Naturally, theological statements are fairly simple. A sentiment I heard a lot while working as a small-town pastor was, “If I don’t drink too much, the Old Man Upstairs treats me pretty good.” The trick, though, is to reflect every now and then on what we are doing, not just on what is happening up in Heaven. Orthodoxy is Orthopraxy, which is really a cowboy idea: you’ve got to walk the walk, not just talk the talk. That idea opens up a whole new topic, like how many times people ought to get married in a row, if they want to live a truly good life.
What else can Orthodox Christians share with cowboys? Well, for one thing, we could try to be around where they are. Jesus did that. Once, a lady I knew wanted to introduce me to her cowboy friend, so we went into the local bar and domino hall. “Jake,” she said, “I want you meet the preacher.” Suddenly the cussing stopped, the whole saloon grew quiet, cards and dominos froze in mid-air, and old men held their breath to see what would happen next. Jake turned around, slowly pushed his sweat-stained cowboy hat onto the back of his head, and looked me up and down. “Preacher,” he asked, “what in hell are you doing in a place like this?” I answered, “I came to talk to you about Jesus Christ. What in hell are you doing in a place like this?” There was applause and laughter all around, and I had a roomful of new friends. After that, Jake came to church.
There are plenty of cowboy churches out here in the West, but I’ve never seen an Orthodox cowboy church. Even so, I’ve found that cowboys like to hear about ancient Christianity, before there were denominations and such; and they would be open to a Divine Liturgy now and then. The problem is, you find cowboys at rodeos, stockyards and in the country, not in big cities back East with large Orthodox populations. It’s an idea, if any bishops out there are listening.
For another thing, we could teach about the Holy Trinity. Cowboys talk about “the Man Upstairs,” and often you hear the phrase, “God and Jesus.” A refinement might be to point out that Jesus is God, the second Person of the Trinity; and that there is a Trinity of Father, Son and Holy Spirit. If that seems ‘way too complicated, just poke three sticks into the campfire so that they are all burning together, and ask whether there is one fire, or three. They’ll get the idea.
Something else is the Body of Christ. Cowboys are loners; everybody knows that. The point of Church is to bring people together. A lot of cowboys might be shy about that, but overcoming this sense of alone-ness is part of finding salvation. That’s why we share Holy Communion out of the same cup. And families and children could gain a lot if cowboys spent more time with them, especially at prayer. We share our hardships honestly so that we can pray for each other and meet together at the foot of the cross—or, as the Orthodox tradition emphasizes, by the campfire at the edge of the lake, with the Risen Christ.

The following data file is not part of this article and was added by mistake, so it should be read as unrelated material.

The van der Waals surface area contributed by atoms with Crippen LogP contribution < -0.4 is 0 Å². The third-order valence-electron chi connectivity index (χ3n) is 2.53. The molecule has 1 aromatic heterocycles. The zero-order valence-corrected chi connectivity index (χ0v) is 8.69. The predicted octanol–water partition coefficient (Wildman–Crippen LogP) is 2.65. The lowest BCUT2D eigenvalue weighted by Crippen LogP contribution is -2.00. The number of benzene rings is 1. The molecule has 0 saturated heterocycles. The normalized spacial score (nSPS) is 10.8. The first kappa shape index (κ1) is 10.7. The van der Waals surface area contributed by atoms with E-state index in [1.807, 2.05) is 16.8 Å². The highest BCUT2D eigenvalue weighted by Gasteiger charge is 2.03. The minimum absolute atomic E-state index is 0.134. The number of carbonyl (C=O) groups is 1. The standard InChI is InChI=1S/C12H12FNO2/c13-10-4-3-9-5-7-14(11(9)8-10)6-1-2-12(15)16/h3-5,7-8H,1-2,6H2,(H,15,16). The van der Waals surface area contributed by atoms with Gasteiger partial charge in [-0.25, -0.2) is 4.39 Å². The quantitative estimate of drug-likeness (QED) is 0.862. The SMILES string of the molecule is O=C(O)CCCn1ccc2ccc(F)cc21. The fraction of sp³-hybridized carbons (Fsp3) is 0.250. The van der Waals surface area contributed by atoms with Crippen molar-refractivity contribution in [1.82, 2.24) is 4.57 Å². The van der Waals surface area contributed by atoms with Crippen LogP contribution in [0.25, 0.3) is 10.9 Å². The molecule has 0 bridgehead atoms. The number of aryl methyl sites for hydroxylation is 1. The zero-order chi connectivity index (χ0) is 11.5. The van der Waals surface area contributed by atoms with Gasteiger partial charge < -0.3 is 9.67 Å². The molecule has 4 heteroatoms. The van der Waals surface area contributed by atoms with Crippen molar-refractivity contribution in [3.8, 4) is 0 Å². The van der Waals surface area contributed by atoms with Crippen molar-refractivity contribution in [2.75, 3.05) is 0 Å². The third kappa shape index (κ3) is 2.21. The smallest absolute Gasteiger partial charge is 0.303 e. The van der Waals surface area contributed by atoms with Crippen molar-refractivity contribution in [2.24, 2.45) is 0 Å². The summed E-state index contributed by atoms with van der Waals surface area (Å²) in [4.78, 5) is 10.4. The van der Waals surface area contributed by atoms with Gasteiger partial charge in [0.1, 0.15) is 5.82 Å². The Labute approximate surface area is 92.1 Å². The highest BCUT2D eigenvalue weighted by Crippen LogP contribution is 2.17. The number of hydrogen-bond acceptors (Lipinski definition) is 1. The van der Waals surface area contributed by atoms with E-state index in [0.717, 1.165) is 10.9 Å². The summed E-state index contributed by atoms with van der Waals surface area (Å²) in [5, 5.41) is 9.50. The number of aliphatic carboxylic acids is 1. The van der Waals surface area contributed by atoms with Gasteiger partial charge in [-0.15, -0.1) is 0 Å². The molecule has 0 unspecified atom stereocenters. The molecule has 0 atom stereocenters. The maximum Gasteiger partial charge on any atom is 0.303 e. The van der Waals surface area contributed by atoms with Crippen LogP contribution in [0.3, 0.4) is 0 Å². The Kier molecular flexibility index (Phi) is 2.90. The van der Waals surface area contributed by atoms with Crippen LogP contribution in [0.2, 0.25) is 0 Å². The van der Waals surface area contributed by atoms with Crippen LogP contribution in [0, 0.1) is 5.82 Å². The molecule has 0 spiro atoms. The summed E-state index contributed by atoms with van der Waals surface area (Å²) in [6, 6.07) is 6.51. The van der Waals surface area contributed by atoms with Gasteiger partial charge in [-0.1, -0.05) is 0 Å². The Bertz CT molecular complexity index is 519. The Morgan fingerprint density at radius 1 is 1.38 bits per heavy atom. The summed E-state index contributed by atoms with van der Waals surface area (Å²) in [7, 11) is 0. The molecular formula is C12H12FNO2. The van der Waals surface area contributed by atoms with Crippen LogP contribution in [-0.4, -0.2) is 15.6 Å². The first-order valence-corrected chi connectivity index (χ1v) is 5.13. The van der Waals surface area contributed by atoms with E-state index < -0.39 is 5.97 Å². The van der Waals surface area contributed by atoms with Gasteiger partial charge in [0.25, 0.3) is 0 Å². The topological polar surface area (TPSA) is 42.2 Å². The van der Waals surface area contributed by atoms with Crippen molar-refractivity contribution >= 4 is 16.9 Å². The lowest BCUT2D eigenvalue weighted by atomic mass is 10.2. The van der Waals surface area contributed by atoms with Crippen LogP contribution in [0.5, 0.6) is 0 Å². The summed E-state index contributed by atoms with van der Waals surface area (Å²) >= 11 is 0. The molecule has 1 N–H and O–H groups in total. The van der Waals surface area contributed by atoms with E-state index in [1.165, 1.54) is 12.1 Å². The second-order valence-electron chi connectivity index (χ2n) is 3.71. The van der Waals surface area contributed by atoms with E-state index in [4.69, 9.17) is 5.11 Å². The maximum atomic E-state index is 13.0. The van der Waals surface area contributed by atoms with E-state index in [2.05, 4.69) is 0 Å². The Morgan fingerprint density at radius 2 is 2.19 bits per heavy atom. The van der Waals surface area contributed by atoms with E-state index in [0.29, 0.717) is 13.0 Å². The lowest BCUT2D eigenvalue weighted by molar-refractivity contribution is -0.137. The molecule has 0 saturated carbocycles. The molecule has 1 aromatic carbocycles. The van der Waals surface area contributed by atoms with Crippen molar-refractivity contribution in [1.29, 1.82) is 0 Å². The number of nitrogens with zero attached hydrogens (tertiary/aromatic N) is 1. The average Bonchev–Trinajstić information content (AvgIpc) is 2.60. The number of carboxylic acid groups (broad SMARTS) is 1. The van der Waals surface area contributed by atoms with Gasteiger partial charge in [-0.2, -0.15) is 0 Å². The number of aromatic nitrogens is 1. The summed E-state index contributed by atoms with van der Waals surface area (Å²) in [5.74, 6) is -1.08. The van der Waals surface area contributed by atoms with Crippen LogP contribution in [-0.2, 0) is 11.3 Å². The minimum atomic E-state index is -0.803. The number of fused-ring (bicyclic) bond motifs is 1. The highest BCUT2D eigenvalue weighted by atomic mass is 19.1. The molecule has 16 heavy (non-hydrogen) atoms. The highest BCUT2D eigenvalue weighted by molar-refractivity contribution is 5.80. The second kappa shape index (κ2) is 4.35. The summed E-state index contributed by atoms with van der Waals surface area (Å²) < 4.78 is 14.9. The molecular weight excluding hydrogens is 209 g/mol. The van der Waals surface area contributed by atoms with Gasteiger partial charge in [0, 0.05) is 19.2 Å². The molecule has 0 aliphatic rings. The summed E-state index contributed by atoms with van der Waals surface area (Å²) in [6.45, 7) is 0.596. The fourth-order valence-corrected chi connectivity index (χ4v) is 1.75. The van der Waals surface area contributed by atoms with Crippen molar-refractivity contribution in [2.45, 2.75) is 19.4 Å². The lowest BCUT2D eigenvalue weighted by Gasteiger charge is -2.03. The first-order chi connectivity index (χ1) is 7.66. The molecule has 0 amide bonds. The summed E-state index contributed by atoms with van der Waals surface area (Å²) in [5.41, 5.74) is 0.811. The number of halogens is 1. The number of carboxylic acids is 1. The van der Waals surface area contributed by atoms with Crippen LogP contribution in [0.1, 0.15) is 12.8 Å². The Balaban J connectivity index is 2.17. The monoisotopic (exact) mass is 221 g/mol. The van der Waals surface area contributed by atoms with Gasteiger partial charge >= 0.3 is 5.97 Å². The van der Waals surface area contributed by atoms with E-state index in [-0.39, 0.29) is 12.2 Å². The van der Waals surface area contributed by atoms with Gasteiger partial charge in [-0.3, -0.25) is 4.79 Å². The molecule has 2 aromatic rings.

The question of suffering is also central. Heartbreak and hardship, famous subjects of nearly all country-western songs, are not the times when God has abandoned us. They are the times we can draw closest to the crucified Lord. God understands. Willie has skirted the edges of this with a little irony (“Too Sick to Pray”), but the fact is that the Lord Jesus prayed on our behalf long before we felt like we needed to. He got there first.
Finally, cowboys and cowgirls could stand to hear a lot more about grace. They worry about forgiveness of sins, and sometimes try to make up for the past by doing good deeds. But salvation is less about good deeds than about how much God loves us and has already forgiven us. Of course, if the story of grace gets around enough, there might be fewer songs about mama, my dog, pickup trucks, losing a girlfriend, dying, or being in jail; and a little more about finding joy in the little things, walking hand-in-hand with the Great Shepherd of the Sheep.
Personally, I would like to see more of the Orthodox message around. Some cowboys are convinced that preachers are just sending them to Hell, and they probably are. It is time for Orthodox Christians to bring the Good News of eternal life, which starts right here on the range.
Fr. Brendan is a Texan who once had a little country trio, spent time in Nashville, and now lives ‘way out West in Utah—where there are still real cowboys and cowgirls, rodeos and ferriers (the guy who shoes your horses).